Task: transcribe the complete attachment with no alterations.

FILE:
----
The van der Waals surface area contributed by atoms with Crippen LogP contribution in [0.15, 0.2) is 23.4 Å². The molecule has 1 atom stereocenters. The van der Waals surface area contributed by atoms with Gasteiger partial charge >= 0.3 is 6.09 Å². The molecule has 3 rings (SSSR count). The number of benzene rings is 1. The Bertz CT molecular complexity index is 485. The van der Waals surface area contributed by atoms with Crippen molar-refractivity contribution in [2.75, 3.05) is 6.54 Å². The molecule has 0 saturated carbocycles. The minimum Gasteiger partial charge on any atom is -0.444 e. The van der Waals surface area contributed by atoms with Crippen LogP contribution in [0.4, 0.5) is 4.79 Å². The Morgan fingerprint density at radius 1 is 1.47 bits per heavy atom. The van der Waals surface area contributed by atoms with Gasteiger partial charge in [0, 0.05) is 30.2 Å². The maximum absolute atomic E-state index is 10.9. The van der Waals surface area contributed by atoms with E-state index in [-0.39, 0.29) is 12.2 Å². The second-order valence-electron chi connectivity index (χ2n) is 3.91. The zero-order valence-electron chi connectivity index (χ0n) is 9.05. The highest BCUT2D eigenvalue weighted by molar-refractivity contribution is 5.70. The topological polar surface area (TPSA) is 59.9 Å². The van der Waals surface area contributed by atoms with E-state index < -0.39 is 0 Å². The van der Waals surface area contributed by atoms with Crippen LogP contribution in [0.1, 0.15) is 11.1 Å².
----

The van der Waals surface area contributed by atoms with Crippen LogP contribution in [0.15, 0.2) is 23.4 Å². The molecule has 1 atom stereocenters. The van der Waals surface area contributed by atoms with Gasteiger partial charge >= 0.3 is 6.09 Å². The molecule has 3 rings (SSSR count). The number of benzene rings is 1. The Bertz CT molecular complexity index is 485. The van der Waals surface area contributed by atoms with Crippen molar-refractivity contribution in [2.75, 3.05) is 6.54 Å². The molecule has 0 saturated carbocycles. The minimum Gasteiger partial charge on any atom is -0.444 e. The van der Waals surface area contributed by atoms with Crippen LogP contribution in [0.4, 0.5) is 4.79 Å². The Morgan fingerprint density at radius 1 is 1.47 bits per heavy atom. The van der Waals surface area contributed by atoms with Gasteiger partial charge in [0, 0.05) is 30.2 Å². The maximum absolute atomic E-state index is 10.9. The van der Waals surface area contributed by atoms with E-state index in [-0.39, 0.29) is 12.2 Å². The second-order valence-electron chi connectivity index (χ2n) is 3.91. The zero-order valence-electron chi connectivity index (χ0n) is 9.05. The highest BCUT2D eigenvalue weighted by molar-refractivity contribution is 5.70. The topological polar surface area (TPSA) is 59.9 Å². The van der Waals surface area contributed by atoms with E-state index < -0.39 is 0 Å². The van der Waals surface area contributed by atoms with Crippen LogP contribution in [0.1, 0.15) is 11.1 Å².